A book cover with minimal design featuring a stylized portrait of John Wesley

Howard A. Snyder

Howard A. Snyder’s book “The Radical Wesley and Patterns for Church Renewal” is 189 pages long and is divided into 12 chapters. Its main focus is on the history, thought, practice, and applicability of John Wesley’s early Methodist system for mission today. In particular, the interlocking system of small groups (known as classes, bands, and select societies), circuit riders, societies, and lay leadership was instrumental in the emergence of a massive revival movement in the late 1700’s of over 100,000 people in over 10,000 small discipleship groups in Britain and the USA.

There are several strengths. First, the author is a long-time professional theologian who specializes in Wesleyan studies. He knows the source material well and knows what he is talking about. Second, it is written in an easy-to-read style that makes the work accessible to a wider audience, thus, you don’t get bogged down with a lot of the technical jargon and details. Third, there is a massive number of endnotes which will allow super curious and diligent readers to follow up on various details of interest for themselves. Fourth, the book is fairly comprehensive, dealing with the story of Wesley and his movement (chapters 1 to 5), Wesley’s thought and practice for church life and mission (chapters 6 to 8), Wesley’s “synthesis” of a radical restoration of early church patterns combined with his steps to stay within an Anglican framework (chapters 9 to 11), and an application of Wesleyan thought to the church today (chapter 12). Fifth, it helped me understand not only the methods, but also the motivations, for many of Wesley’s decisions, which have to some degree influenced my own efforts in catalyzing a network of house churches. Rad Zedero (from his review on Amazon)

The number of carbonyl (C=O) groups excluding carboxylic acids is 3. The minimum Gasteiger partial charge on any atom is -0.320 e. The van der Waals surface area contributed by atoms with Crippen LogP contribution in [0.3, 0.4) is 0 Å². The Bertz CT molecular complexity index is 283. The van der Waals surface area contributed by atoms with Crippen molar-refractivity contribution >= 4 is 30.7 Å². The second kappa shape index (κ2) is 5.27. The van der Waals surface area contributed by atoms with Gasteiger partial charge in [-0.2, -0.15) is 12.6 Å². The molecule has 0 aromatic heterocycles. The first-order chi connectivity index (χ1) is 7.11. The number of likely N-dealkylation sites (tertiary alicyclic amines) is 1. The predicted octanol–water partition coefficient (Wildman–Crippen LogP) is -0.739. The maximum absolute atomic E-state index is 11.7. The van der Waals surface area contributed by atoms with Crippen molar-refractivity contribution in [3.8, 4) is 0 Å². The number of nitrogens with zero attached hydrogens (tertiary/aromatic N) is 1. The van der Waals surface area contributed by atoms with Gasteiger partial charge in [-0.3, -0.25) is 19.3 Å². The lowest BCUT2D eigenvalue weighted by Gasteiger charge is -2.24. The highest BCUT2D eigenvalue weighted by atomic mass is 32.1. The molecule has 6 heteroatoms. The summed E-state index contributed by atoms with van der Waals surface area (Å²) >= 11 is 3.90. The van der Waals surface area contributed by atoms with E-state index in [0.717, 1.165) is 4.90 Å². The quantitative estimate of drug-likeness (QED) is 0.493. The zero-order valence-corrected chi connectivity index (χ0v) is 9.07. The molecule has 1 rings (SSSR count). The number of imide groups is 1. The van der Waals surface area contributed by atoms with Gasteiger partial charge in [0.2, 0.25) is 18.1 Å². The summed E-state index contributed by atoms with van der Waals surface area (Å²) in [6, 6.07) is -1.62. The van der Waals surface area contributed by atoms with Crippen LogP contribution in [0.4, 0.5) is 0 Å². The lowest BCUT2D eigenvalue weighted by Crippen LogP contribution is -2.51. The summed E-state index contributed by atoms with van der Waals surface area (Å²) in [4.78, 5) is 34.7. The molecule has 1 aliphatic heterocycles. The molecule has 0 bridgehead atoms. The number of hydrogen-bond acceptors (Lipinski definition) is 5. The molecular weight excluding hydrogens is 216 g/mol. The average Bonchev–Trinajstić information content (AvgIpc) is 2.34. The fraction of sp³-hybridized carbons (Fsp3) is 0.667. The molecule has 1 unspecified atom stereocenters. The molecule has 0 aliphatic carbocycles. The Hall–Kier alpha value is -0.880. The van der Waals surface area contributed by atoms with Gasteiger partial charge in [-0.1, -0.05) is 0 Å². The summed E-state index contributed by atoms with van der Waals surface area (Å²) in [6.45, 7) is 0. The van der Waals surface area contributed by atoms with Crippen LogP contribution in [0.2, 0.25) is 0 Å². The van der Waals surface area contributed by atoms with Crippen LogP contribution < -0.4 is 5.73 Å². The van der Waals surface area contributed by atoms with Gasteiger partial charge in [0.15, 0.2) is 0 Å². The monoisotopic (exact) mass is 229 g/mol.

Topics

  • Biography & Testimony
  • Church history
  • Church planting & Ecclesiology
  • Discipleship & Training
  • Missions